Family businesses surprisingly positive in the wake of Covid-19

09 December 2020 4 min. read

Family businesses in the Middle East have turned their attention to life beyond Covid-19, signaling a “surprising” level of optimism according to a new Deloitte report.

Deloitte surveyed 80 of the Middle East’s most prominent family groups, spread across the UAE, Saudi Arabia, Qatar, Kuwait, Bahrain and Oman. The resultant report “explores how unprecedented external market forces have impacted the family ecosystem,” according to Scott Whalan, co author & partner at Deloitte Middle east.

Whalan refers to the Covid-19 economic impact, which featured recession, demand shocks, supply chain disruptions and day-to-day operational disruptions due to lockdown. In the Middle East, all this was topped off with one of the biggest oil price crashes in history. According to Deloitte’s report, family businesses in the region were simply not ready for such an onslaught.

Family businesses were caught unprepared for the pandemic

Well over 70% of families had to change their strategy in the wake of Covid-19, while nearly half say the same of their governance structures. Perhaps the least prepared business aspect for most was their tech infrastructure. Virtual working became a reality almost overnight while digitally enabled agility and efficiency became crucial for survival. 

As a result, nearly two-thirds of family businesses had to upgrade their technology. A lot of this was at the back end – featuring investment in business continuity tools – while well over half also had to invest in customer-facing technology to take their product or service offering online.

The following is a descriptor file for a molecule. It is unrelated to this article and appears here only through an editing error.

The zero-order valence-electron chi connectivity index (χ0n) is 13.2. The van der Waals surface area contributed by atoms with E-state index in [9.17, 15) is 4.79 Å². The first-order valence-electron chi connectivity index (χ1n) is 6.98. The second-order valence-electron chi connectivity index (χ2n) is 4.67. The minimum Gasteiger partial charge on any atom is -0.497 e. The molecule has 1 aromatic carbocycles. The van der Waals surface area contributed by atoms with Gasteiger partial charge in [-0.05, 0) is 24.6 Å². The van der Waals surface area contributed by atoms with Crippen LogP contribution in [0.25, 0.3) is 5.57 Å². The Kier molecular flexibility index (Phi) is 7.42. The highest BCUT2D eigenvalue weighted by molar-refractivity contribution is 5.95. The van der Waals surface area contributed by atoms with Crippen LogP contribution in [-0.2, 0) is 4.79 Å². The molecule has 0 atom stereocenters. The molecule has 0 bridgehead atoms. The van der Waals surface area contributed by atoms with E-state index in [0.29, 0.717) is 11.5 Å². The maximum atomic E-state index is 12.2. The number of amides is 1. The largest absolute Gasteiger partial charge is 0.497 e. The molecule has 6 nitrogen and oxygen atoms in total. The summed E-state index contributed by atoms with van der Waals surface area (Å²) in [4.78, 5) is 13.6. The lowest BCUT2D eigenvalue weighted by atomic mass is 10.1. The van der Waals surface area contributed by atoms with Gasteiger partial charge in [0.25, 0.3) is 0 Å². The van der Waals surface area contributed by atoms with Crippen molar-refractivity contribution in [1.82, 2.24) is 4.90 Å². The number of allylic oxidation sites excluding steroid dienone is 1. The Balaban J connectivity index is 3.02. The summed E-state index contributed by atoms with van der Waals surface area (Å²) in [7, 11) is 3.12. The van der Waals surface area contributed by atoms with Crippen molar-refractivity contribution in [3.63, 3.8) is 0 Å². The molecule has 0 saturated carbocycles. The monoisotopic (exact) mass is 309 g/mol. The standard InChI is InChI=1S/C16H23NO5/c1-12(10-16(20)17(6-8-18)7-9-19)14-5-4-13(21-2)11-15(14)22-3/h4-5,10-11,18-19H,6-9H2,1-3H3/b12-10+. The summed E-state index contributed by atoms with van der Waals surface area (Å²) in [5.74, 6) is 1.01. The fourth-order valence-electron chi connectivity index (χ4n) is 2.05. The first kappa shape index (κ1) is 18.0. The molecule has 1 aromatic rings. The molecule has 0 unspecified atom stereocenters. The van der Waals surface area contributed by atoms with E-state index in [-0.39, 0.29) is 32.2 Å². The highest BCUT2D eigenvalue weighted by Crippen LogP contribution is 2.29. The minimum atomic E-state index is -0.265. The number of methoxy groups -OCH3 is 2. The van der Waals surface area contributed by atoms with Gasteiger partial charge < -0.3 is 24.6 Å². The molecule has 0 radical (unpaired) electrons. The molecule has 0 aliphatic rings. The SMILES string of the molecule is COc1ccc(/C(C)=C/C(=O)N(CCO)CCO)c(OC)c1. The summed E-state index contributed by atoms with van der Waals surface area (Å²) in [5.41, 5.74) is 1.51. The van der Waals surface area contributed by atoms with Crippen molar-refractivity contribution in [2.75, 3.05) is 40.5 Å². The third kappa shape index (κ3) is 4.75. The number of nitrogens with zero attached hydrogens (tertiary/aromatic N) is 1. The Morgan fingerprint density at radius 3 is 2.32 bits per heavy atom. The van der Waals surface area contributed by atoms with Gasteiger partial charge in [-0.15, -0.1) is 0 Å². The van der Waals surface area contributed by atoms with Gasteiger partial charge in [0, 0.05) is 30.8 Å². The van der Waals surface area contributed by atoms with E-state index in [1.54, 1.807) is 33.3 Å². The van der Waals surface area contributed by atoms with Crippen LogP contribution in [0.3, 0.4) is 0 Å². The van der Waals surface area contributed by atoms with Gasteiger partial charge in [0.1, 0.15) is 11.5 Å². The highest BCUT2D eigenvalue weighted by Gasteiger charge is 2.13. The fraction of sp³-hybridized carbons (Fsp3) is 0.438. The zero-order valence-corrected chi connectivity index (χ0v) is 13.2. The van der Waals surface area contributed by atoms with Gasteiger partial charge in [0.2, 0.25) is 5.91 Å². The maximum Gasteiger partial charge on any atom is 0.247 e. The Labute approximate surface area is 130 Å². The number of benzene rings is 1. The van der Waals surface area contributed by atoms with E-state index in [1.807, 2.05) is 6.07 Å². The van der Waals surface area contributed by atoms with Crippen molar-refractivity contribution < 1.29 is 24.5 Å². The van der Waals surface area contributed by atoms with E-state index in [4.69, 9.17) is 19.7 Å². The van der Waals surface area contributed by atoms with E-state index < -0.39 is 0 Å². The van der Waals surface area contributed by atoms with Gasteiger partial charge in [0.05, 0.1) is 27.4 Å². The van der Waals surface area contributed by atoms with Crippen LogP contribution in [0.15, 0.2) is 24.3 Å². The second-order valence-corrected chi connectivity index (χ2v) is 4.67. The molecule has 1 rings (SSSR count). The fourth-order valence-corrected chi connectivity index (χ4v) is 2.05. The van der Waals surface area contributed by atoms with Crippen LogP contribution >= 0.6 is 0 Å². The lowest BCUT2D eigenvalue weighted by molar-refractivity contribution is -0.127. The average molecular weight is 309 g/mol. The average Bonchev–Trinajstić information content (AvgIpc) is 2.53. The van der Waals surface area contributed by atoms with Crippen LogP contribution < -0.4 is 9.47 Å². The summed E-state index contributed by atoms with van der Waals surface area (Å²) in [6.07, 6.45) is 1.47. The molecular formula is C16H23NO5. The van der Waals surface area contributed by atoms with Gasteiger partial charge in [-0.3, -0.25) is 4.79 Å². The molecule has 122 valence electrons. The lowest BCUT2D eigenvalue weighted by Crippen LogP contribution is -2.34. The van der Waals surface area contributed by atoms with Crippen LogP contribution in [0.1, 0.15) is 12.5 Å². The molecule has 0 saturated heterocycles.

Technology upgrades aside, many also lacked the financial strategy to cope with the pandemic, which required real time updates on liquidity and cash reserves. All things considered, Middle East family businesses were caught off guard by Covid-19, evidenced by the impact on their revenues.

Covid-19 had a heavy impact on family business revenues

A third of family businesses in the Middle East report losing more than 20% of their revenues due to Covid-19. Nearly 40% more lost between 10% and 20%. The Covid-19 and oil crash double whammy are the main factors at play here, all while tax and cash flow challenges play out in the backdrop. 

Positive response

Challenging as the circumstances were, the response from family businesses has been clinical to say the least. As mentioned pivots were required in strategy, governance, technology, finance and service offerings. In most of these cases, family businesses have already resolved the issue, and 15% report that normal business activity has resumed.

Most others expect their business to be back at 2019 revenue levels within six months or a year at the latest. In fact, 75% of all family businesses in the region expect to be making pre-pandemic revenues in the next 18 months if not before. For Whalan the “survey was particularly interesting and the results equally surprising as we would expect areas like optimism to rank low or not appear at all as a theme.”

Family businesses are optimistic about the future

Yet, this resilient business segment expects to be back on track in the near future, and is gearing up for life after Covid-19. Nearly 70% have changed their medium term strategy this year. “The theme has shifted from one of pessimism to optimism as families focus on positioning to thrive in the new normal,” noted Whalan.

While surprising in the wake of Covid-19, the optimism and resilience is true to form for the segment. Back in 2018, Deloitte published a similar reflection on the state of family business in the Middle East, to find a sense of confidence despite a host of growth challenges. 

Now, as they adapt to the new normal, Whalan suggests there is a long way to go. The resilience and flexibility shown has been promising, although “further work remains across areas such as succession planning, private wealth structures, and optimizing business performance and investment portfolios.”